The administration, or its agencies and departments therein, should:

  • Continue to make technology transfer and commercialization activities a priority focus of America’s network of national laboratories.
  • Emphasize HPC in federal worker training and retraining programs.
  • Emphasize HPC in relevant Manufacturing Extension Partnership (MEP) engagements, helping facilitate small- to medium-sized enterprises’ (SME) access to high-performance computing.

Turek made a few suggestions for modification or additions to the report’s policy recommendations. For example, with respect to NSCI, Turek said, “It would be appropriate formally to get leaders from American industry involved to establish the list of industry grand challenges so there is a direct linkage between the activities of NSCI and impact on competitiveness as opposed to thinking it is going to be accomplished through some sort of indirect trickle down effect. I also thought it would be motivating for people to come and work on these problems.”

The expansion of industrial use of HPC is certainly a central tenant of the report. It notes: “Finally, in February 2016, as part of its HPC4Mfg (HPC for Manufacturing) challenge, the Department of Energy announced $3 million in funding for 10 projects that will allow manufacturers to tap into the power of HPC systems at DOE-managed national laboratories.113 Each of the projects is designed to leverage HPC to improve efficiency, enhance product development, or reduce energy consumption. For example, one initiative will help Global Foundries optimize semiconductor transistor design, and in another GE will leverage advanced HPC particle physics simulations to improve the efficiency and lifespan of its aircraft engines.114 The vision is to grow this concept from just HPC4Mfg into an HPC4X template where the same process can be applied to HPC4transportation, HPC4life sciences, etc.”

The compilation of examples of HPC’s impact on industry is extensive and although many are widely known, it’s the scope of HPC’s current potential effect that is most interesting. Here are just three from the report, which is freely available online:

  • “Boeing physically tested 77 prototype wing designs for its 767 aircraft (which was designed in the 1980s), but for its new 787 Dreamliner, only 11 wing designs were physically tested (a 7-fold reduction in the needed amount of prototyping), primarily because over 800,000 hours of supercomputer simulations had drastically reduced the need for physical prototyping.5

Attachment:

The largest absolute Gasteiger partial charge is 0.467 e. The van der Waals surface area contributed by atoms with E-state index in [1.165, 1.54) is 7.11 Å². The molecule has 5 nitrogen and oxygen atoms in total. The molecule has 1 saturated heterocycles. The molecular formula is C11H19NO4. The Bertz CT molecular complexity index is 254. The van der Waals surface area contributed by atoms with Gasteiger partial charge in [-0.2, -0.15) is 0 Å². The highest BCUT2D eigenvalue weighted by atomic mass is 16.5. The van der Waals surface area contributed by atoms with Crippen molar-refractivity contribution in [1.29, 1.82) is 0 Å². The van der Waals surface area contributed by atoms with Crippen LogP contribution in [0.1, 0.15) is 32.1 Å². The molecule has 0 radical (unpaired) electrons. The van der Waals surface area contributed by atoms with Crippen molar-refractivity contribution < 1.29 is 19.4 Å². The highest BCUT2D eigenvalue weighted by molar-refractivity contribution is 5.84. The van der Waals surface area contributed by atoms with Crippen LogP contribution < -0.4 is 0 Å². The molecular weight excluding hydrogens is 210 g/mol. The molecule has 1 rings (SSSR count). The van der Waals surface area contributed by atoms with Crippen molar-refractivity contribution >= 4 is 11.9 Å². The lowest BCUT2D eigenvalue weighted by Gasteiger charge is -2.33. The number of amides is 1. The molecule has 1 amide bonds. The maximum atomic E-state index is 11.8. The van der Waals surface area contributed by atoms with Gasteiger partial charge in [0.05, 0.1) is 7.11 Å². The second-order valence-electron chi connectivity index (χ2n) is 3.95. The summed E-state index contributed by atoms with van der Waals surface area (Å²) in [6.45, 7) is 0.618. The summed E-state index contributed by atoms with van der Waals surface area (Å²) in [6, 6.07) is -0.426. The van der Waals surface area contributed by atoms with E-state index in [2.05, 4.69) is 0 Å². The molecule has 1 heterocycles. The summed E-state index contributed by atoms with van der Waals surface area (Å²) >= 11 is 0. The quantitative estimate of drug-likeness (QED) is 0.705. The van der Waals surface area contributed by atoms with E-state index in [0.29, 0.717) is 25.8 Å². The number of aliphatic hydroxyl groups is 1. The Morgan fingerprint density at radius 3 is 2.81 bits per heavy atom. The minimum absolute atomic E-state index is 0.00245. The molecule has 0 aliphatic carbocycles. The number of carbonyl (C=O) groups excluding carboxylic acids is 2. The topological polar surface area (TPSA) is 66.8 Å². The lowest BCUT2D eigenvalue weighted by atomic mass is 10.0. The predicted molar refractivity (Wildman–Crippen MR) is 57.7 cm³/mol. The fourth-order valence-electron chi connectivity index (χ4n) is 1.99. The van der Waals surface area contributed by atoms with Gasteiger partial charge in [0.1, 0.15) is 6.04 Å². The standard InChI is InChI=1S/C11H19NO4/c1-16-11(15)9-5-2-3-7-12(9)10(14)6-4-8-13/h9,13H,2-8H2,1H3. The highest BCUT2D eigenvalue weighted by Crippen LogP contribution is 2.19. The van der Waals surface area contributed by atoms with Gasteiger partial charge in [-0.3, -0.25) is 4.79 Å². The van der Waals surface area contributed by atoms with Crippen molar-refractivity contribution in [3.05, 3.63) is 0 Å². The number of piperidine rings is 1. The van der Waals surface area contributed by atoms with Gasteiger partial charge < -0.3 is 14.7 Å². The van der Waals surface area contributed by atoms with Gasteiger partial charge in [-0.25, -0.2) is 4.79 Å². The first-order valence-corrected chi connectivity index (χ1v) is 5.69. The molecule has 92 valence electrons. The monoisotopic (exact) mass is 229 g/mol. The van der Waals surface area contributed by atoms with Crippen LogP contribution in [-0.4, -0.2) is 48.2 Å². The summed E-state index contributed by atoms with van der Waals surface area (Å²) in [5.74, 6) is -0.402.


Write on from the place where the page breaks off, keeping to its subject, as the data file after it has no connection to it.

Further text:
• “HPC has facilitated development of a cloud-based tool that simulates welding processes used in metallic product manufacturing. The application, being developed by the Ohio Supercomputer Center (OSC) and the Engineering Mechanics Corporation of Columbus, in part through a Small Business Innovation Research (SBIR) grant awarded by DOE, is a welding design software package called Virtual Fabrication Technology that enables SMEs to tap into HPC resources, so they can validate the integrity of welds in assembled components.85
  • “Roughly 4,100 genetic diseases affect humans, and they are the main causes of infant deaths. But identifying which genetic disease is affecting a critically ill child is extremely difficult. For one infant suffering from liver failure, the center used 25 hours of supercomputer time to analyze 120 billion nucleotide sequences and narrowed the cause of the illness down to two possible genetic variants. Thanks to this highly accurate diagnosis, the baby is alive and well today.”

One issue raised by Turek is the need to incentivize ISVs. The SME community highlighted in the report relies heavily on commercial codes, but these codes don’t scale well, and many ISVs have established positions of prominence in particular; as a result they have limited motivation to drive advances. Most of the codes were developed in the late 60s and 70s – often with Government funding at national labs – when no anticipated scaling would become the dominant computing paradigm.

Turek made two suggestions, “One, we should reengage ISVs on this issue of modern algorithm development and modern numerical methods in the context of emerging kind of hardware architectures we’re seeing. That would go a long way to helping overcome the scaling issues of today.” Number two, thought needs to be given to how best to “provide incentives to get these commercial ISVS to modernize their software, make it portable, and make it scalable, if there is not a market push to do this.”

If the incentives are there and commercial ISVs “don’t respond well, then redirect that money to the open source community and help them get better established,” said Turek.

Needed training and the potential for expanding the workforce are also covered. The report notes that HPC specifically is an important component of the broader computer manufacturing subsector that in the United States employs approximately 1 million individuals, 600,000 in production roles.34 In 2015, this employment included 28,370 computer hardware engineers; 22,570 semiconductor processors; 38,010 electrical and electronic engineering technicians; and 97,200 electronic and electronic equipment assemblers.

The report is peppered with statistics, quotes, and examples and is best read in full to form one’s own conclusion. It will be interesting to see if the ITIF report can generate real activity. Sorensen, who participated in the early development of NSCI noted, “I am really looking to see if this is a chance to get the Hill engaged.”

You can read the full report here and watch the video of the panel here.